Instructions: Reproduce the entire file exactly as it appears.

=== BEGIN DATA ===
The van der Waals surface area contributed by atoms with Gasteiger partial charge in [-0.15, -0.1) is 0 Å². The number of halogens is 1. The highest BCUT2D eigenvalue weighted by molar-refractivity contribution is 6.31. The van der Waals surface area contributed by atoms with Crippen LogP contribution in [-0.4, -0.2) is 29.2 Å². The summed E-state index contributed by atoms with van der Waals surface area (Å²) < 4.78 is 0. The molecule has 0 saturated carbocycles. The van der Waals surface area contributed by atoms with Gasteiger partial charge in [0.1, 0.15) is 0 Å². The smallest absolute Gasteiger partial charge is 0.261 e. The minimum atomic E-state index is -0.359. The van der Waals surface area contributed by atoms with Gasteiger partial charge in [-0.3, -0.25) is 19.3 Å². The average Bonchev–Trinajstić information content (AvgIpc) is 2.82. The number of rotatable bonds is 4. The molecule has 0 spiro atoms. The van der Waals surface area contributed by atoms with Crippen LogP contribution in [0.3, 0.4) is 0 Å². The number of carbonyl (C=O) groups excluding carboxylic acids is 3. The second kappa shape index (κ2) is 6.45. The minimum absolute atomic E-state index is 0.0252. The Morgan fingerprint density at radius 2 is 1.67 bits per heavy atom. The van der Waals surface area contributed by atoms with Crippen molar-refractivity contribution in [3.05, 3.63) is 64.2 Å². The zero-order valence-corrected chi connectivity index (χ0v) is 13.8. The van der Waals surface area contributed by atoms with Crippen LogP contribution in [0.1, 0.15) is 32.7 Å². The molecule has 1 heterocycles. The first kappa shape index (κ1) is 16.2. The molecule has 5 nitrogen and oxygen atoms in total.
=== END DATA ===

The van der Waals surface area contributed by atoms with Gasteiger partial charge in [-0.15, -0.1) is 0 Å². The number of halogens is 1. The highest BCUT2D eigenvalue weighted by molar-refractivity contribution is 6.31. The van der Waals surface area contributed by atoms with Crippen LogP contribution in [-0.4, -0.2) is 29.2 Å². The summed E-state index contributed by atoms with van der Waals surface area (Å²) < 4.78 is 0. The molecule has 0 saturated carbocycles. The van der Waals surface area contributed by atoms with Gasteiger partial charge in [0.1, 0.15) is 0 Å². The smallest absolute Gasteiger partial charge is 0.261 e. The minimum atomic E-state index is -0.359. The van der Waals surface area contributed by atoms with Gasteiger partial charge in [-0.3, -0.25) is 19.3 Å². The average Bonchev–Trinajstić information content (AvgIpc) is 2.82. The number of rotatable bonds is 4. The molecule has 0 spiro atoms. The van der Waals surface area contributed by atoms with Crippen LogP contribution in [0.3, 0.4) is 0 Å². The number of carbonyl (C=O) groups excluding carboxylic acids is 3. The second kappa shape index (κ2) is 6.45. The minimum absolute atomic E-state index is 0.0252. The Morgan fingerprint density at radius 2 is 1.67 bits per heavy atom. The van der Waals surface area contributed by atoms with Crippen molar-refractivity contribution in [3.05, 3.63) is 64.2 Å². The zero-order valence-corrected chi connectivity index (χ0v) is 13.8. The van der Waals surface area contributed by atoms with Crippen LogP contribution in [0.1, 0.15) is 32.7 Å². The molecule has 1 heterocycles. The first kappa shape index (κ1) is 16.2. The molecule has 5 nitrogen and oxygen atoms in total.